With wildfires ravaging San Diego County, this year’s fire season is getting off to an early - and destructive - start. A hotter and drier Southwest may result in the loss of the lion’s share of its forests to fire before this century is done, if extraordinary measures to protect them aren’t soon undertaken. Instead of extraordinary measures, however, Washington has made only token efforts to address this looming crisis.
That danger is already here for much of the West. Drought in Southern California and Texas, and near-drought elsewhere, means that forests are tinder-dry and expected to get even drier during summer. Which is scary - considering so many Americans now live or spend their summers in the “wildland urban interface,” the wooded areas in the West where fire danger is the greatest…………………………………….Full Article: Source

China’s New Normal: Less Stimulus for Commodity Producers

Posted on 19 May 2014 by VRS  |  Email |Print

Many economists believe that growth rates are revert to the mean in the long run. This is because it becomes harder to grow as one becomes larger.
For over three decades, China managed to grow significantly faster than the mean growth rate. In good times, the nation’s economy grew by double digits. In bad times, China grew by 7%. As a result of great growth rates, China’s economy grew from $2 trillion a decade ago to $8 trillion today…………………………………….Full Article: Source

Goldman Says Commodities Appeal as World Economy Recovers

Posted on 15 May 2014 by VRS  |  Email |Print

Commodities as an asset class remain appealing as the global economic recovery extends into 2015, according to Goldman Sachs Group Inc.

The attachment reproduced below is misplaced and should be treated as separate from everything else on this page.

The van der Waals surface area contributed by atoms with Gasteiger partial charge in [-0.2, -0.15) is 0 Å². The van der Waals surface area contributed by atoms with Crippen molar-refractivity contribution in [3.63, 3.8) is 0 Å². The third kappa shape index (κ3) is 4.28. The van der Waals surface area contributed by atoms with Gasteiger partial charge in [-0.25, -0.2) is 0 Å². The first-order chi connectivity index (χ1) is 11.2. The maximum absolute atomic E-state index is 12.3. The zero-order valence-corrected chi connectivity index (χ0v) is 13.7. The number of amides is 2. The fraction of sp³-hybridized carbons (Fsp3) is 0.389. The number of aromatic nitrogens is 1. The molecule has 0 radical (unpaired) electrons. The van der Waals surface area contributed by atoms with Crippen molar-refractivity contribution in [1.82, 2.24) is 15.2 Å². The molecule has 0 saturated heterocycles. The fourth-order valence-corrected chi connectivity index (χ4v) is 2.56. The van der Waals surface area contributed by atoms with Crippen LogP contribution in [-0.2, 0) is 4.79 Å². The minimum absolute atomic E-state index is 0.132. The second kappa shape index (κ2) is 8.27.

The bank raised its 12-month allocation for commodities to neutral from underweight, analysts led by Jeffrey Currie and Damien Courvalin wrote in a report dated yesterday. They increased their three and six-month price forecasts for nickel and rolled the 12-month predictions for aluminum and zinc forward to higher levels………………………………………..Full Article: Source

Ezra Levant: Putin’s new OPEC

Posted on 15 May 2014 by VRS  |  Email |Print

Fracking might seem like a bright, inevitable future for plentiful, affordable natural gas. But it’s actually only one possible future. In places as diverse as France, Bulgaria and Quebec, where fracking is illegal, the future of natural gas is something else: a future of imported dependence. And that suits most of the world’s most powerful gas-producing nations just fine.
Remember that for some countries, such as Russia, gas is power. Not just electrical or transport power, but political power. These are places that had mapped out a future where natural gas was a central part of their economic sustainability and growth. Gargantuan sums of money are riding on the future of natural gas, trillions of dollars all told………………………………………..Full Article: Source